I learned about La Cucaracha while checking out Roberts' imdb page a long time ago, but I couldn't understand what the film was all about from the imdb description and it never got onto my "to watch" list. After you mentioned it here, I decided to give it a shot anyway and it turned out to be an interesting little film. Too bad it wasn't a trilogy (let's say a very VERY indie version of The Man with No Name trilogy). Roberts sells the Walter character very well (as if the role was written specifically for him), the script's conflict of ironic cynical reality vs romantic existentialism set as the theme of the story works very well (if slightly overused) and excellent sound work (especially the atmospheric acoustic guitar music and noises like the shrieking Sun or the metaphorical(?) crickets in the background) and camera work set the tone and the weight of the movie really well. And that cockroach scene in the hospital is squirmtastic. Eric was a real trooper when he agreed to do that one. Good thing PETA doesn't know about this movie. :)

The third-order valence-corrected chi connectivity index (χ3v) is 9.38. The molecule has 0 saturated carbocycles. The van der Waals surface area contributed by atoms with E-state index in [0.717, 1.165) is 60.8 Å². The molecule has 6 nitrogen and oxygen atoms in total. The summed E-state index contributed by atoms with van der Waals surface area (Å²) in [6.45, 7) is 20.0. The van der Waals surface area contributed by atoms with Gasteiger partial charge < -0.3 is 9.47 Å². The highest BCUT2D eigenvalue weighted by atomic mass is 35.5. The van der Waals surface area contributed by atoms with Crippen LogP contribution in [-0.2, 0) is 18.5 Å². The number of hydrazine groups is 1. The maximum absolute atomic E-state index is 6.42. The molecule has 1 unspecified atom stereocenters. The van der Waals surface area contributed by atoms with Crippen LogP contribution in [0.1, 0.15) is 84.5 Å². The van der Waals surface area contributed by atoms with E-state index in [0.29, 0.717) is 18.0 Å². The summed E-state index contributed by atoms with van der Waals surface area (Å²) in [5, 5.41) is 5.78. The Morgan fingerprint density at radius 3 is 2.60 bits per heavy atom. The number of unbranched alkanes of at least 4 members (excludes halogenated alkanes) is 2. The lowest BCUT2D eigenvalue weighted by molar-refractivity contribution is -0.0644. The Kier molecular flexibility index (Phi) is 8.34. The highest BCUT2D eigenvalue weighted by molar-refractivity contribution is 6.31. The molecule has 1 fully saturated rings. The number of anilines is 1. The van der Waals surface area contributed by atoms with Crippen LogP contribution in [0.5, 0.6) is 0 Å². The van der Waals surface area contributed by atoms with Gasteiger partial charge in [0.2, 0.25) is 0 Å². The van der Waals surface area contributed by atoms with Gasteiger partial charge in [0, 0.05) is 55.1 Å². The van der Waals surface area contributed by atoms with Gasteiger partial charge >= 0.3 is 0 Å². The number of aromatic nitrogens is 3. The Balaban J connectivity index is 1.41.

Anyway, thank you very much for this recommendation. Any fan of Eric's should see this.

      And I sincerely hope that you will get to make the episode about this movie. It's completely forgotten, unfairly so, and it really should get spotlighted by some prominent website/podcast/show like yours.